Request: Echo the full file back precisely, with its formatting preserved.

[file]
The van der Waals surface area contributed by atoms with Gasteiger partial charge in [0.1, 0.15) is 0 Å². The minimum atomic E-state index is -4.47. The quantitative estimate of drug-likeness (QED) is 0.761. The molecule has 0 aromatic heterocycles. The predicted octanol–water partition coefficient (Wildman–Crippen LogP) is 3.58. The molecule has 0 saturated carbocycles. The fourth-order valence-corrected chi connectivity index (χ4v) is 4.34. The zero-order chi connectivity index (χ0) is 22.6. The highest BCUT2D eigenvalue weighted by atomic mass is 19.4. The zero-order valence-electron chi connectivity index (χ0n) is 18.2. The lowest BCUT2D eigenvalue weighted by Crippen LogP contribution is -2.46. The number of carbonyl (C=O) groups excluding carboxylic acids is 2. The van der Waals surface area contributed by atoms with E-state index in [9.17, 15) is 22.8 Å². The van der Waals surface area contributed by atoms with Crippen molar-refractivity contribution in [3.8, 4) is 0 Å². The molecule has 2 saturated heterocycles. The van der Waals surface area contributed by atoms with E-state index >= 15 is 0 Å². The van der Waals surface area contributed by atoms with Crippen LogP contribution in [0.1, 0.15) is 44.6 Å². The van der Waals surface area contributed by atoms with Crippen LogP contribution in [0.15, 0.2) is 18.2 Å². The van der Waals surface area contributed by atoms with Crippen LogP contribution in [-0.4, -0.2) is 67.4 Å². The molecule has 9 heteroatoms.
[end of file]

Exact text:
The van der Waals surface area contributed by atoms with Gasteiger partial charge in [0.1, 0.15) is 0 Å². The minimum atomic E-state index is -4.47. The quantitative estimate of drug-likeness (QED) is 0.761. The molecule has 0 aromatic heterocycles. The predicted octanol–water partition coefficient (Wildman–Crippen LogP) is 3.58. The molecule has 0 saturated carbocycles. The fourth-order valence-corrected chi connectivity index (χ4v) is 4.34. The zero-order chi connectivity index (χ0) is 22.6. The highest BCUT2D eigenvalue weighted by atomic mass is 19.4. The zero-order valence-electron chi connectivity index (χ0n) is 18.2. The lowest BCUT2D eigenvalue weighted by Crippen LogP contribution is -2.46. The number of carbonyl (C=O) groups excluding carboxylic acids is 2. The van der Waals surface area contributed by atoms with E-state index in [9.17, 15) is 22.8 Å². The van der Waals surface area contributed by atoms with Crippen molar-refractivity contribution in [3.8, 4) is 0 Å². The molecule has 2 saturated heterocycles. The van der Waals surface area contributed by atoms with E-state index >= 15 is 0 Å². The van der Waals surface area contributed by atoms with Crippen LogP contribution in [0.1, 0.15) is 44.6 Å². The van der Waals surface area contributed by atoms with Crippen LogP contribution in [0.15, 0.2) is 18.2 Å². The van der Waals surface area contributed by atoms with Crippen LogP contribution in [-0.4, -0.2) is 67.4 Å². The molecule has 9 heteroatoms.